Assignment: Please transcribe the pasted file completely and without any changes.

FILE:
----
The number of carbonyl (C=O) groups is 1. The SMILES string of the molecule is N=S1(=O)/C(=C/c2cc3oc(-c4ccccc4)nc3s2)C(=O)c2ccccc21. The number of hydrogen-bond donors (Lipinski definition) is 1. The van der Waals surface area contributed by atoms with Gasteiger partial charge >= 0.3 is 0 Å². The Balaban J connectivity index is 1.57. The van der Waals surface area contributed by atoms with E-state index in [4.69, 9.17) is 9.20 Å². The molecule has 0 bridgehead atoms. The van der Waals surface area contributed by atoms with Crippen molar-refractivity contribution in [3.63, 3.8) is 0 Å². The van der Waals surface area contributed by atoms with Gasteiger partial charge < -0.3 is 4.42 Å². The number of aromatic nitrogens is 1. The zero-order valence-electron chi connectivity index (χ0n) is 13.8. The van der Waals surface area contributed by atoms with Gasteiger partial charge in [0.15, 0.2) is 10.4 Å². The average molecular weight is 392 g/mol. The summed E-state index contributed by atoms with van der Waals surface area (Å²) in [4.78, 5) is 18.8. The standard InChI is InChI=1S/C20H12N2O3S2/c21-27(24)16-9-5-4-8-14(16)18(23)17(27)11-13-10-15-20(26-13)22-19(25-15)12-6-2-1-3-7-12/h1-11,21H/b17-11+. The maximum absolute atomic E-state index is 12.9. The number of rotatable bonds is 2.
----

The number of carbonyl (C=O) groups is 1. The SMILES string of the molecule is N=S1(=O)/C(=C/c2cc3oc(-c4ccccc4)nc3s2)C(=O)c2ccccc21. The number of hydrogen-bond donors (Lipinski definition) is 1. The van der Waals surface area contributed by atoms with Gasteiger partial charge >= 0.3 is 0 Å². The Balaban J connectivity index is 1.57. The van der Waals surface area contributed by atoms with E-state index in [4.69, 9.17) is 9.20 Å². The molecule has 0 bridgehead atoms. The van der Waals surface area contributed by atoms with Crippen molar-refractivity contribution in [3.63, 3.8) is 0 Å². The van der Waals surface area contributed by atoms with Gasteiger partial charge < -0.3 is 4.42 Å². The number of aromatic nitrogens is 1. The zero-order valence-electron chi connectivity index (χ0n) is 13.8. The van der Waals surface area contributed by atoms with Gasteiger partial charge in [0.15, 0.2) is 10.4 Å². The average molecular weight is 392 g/mol. The summed E-state index contributed by atoms with van der Waals surface area (Å²) in [4.78, 5) is 18.8. The standard InChI is InChI=1S/C20H12N2O3S2/c21-27(24)16-9-5-4-8-14(16)18(23)17(27)11-13-10-15-20(26-13)22-19(25-15)12-6-2-1-3-7-12/h1-11,21H/b17-11+. The maximum absolute atomic E-state index is 12.9. The number of rotatable bonds is 2.